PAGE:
I do not know what the right way is to distribute resources for doing your research or work in an environment that sounds as if there are extremely tight budgetary concerns, but at one level, you have to be provided the basics that you need to do the job. This includes a computer that runs at a decent speed, that can handle the software you need to do your research, etc. I would disagree that distributing office basics ( a computer being more of a necessity than even a phone) should be based on anything other than the performance of the computer. Certainly not the person.
So Lost in Oz had a rough start, and was struggling to get by. The problems are not helped by not providing sufficient equipment. This is just adding to the problem. If the department wants to see Lost in Oz suceed, then it is imperative that he/she be given at least the decent basics in terms of equipment. Lots of places have computer replacement policies based on the age of the computer...which is the ONLY way that it makes sense to distribute equipment.
Let's say the lightbulbs burn out in your office. Are those replaced when needed, or does the favourite person get a daily or weekly lightbulb change, whether needed or not?
@ Olivia: Fair point, and I would give everyone the best gear if I could. I try to operate a first dibs principle for achievers rather than deprive anyone (for the basics at least).
@LostinOz: I would be very concerned for your mental health if you stayed at the bottom of the ladder for over a year. Its going to play havoc for your self esteem, and may even lead you to start believing that you really are in some way worse than them (When you arent). Remember people tend to transmit their own pressure downwards, so you could end up carrying a lot of crap that belongs to your entire group.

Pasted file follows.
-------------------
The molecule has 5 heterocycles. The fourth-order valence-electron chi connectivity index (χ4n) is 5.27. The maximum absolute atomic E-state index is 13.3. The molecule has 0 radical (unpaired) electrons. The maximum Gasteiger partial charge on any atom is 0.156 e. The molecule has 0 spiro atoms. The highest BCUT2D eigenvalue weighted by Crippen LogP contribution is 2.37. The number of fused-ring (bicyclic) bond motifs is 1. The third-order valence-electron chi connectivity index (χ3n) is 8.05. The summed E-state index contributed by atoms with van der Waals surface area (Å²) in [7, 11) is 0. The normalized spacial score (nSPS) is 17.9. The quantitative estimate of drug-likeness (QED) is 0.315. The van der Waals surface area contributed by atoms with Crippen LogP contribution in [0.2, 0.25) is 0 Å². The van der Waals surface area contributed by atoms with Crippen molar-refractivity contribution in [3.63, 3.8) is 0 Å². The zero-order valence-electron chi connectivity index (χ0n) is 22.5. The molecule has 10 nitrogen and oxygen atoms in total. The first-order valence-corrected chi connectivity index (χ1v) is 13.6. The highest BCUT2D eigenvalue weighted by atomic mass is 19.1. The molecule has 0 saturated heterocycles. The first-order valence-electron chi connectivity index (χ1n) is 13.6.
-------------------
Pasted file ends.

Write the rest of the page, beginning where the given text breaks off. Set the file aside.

I got this in my few months temping and I still feel intense rage at the assholes that lorded it over me back then.
Sorry to hear you're feeling deflated - I remember you posting about your fisrt year viva.
while I agree with some that you might want to display yourself positively (perhaps present at a conference or publish something), I don't think the onus is completely on you. You are a student, and ultimately training for research. While you have a responsibilty to do your project, the university also has an obligation to ensure that you can do your work properly. And if they are not providing you with the equipment or a supportive environment in which to do this, this needs addressing. The point of a first year panel is not just to see that your work is PhD-worthy - it is also to establish that the uni/dept is seeing you right. Promote your work in someway, but also talk to someone about this. Do you have a PhD student rep? Or whoever signed off your panel report?
This is one of those difficult situations. The computer problem might be solved by speaking to your IT department maybe, but it isn't unique, my supervisor has a computer that also has the same problem. It is odd that the department, that is supposedly full of intellectually able people should adopt such tactics, but you shouldn't let it get to you. If you want to do the work with the other person, just say so, and do it. Sometimes it is more difficult being part time because you aren't around so much so miss out on bits and pieces. The e-mail thing is odd, becuase at my place its just a list that is generated for departments, and I think is ultimately controlled by IT (may be wrong there, but they do seem to control a lot of things!. BH - have you read 'the rise of the meritocracy' -quite an interesting book which I am using as part of my section on labour power
Just few hours ago I have canceled a meeting with my primary supervisor next week as I can't stand to see her right now (I made up some excuse about post grad association meeting). I also felt comfortable as I had a meeting with my second supervisor who I prefer as a person. Then, just few minutes after that my second supervisor emails me that he can't make it to the meeting and wants to reschedule for 2 weeks (they are not in contact in any way so that was just a coincidence). Great, nothing is going right.